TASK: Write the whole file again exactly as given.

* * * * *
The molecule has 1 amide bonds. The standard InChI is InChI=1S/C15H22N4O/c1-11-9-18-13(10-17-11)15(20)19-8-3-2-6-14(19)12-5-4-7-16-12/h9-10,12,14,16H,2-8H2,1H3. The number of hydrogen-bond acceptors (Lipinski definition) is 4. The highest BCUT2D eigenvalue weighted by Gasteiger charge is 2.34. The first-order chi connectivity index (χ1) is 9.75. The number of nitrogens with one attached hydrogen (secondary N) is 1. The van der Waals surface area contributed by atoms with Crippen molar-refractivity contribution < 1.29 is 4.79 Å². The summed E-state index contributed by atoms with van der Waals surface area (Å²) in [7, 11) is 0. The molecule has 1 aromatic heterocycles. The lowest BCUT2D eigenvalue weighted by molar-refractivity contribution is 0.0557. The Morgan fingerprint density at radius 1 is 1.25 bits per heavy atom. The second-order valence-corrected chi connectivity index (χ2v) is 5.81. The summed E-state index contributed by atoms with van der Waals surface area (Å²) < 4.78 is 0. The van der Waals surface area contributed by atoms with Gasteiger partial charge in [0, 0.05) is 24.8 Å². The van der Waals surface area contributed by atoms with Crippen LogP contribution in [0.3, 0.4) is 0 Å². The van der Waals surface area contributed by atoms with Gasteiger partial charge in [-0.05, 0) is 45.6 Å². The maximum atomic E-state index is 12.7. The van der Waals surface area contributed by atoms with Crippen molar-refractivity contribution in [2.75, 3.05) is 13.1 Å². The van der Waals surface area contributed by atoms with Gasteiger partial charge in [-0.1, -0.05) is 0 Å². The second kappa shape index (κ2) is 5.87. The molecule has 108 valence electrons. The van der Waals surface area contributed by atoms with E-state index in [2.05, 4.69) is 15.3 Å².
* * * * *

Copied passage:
The molecule has 1 amide bonds. The standard InChI is InChI=1S/C15H22N4O/c1-11-9-18-13(10-17-11)15(20)19-8-3-2-6-14(19)12-5-4-7-16-12/h9-10,12,14,16H,2-8H2,1H3. The number of hydrogen-bond acceptors (Lipinski definition) is 4. The highest BCUT2D eigenvalue weighted by Gasteiger charge is 2.34. The first-order chi connectivity index (χ1) is 9.75. The number of nitrogens with one attached hydrogen (secondary N) is 1. The van der Waals surface area contributed by atoms with Crippen molar-refractivity contribution < 1.29 is 4.79 Å². The summed E-state index contributed by atoms with van der Waals surface area (Å²) in [7, 11) is 0. The molecule has 1 aromatic heterocycles. The lowest BCUT2D eigenvalue weighted by molar-refractivity contribution is 0.0557. The Morgan fingerprint density at radius 1 is 1.25 bits per heavy atom. The second-order valence-corrected chi connectivity index (χ2v) is 5.81. The summed E-state index contributed by atoms with van der Waals surface area (Å²) < 4.78 is 0. The van der Waals surface area contributed by atoms with Gasteiger partial charge in [0, 0.05) is 24.8 Å². The van der Waals surface area contributed by atoms with Crippen LogP contribution in [0.3, 0.4) is 0 Å². The van der Waals surface area contributed by atoms with Gasteiger partial charge in [-0.05, 0) is 45.6 Å². The maximum atomic E-state index is 12.7. The van der Waals surface area contributed by atoms with Crippen molar-refractivity contribution in [2.75, 3.05) is 13.1 Å². The van der Waals surface area contributed by atoms with Gasteiger partial charge in [-0.1, -0.05) is 0 Å². The second kappa shape index (κ2) is 5.87. The molecule has 108 valence electrons. The van der Waals surface area contributed by atoms with E-state index in [2.05, 4.69) is 15.3 Å².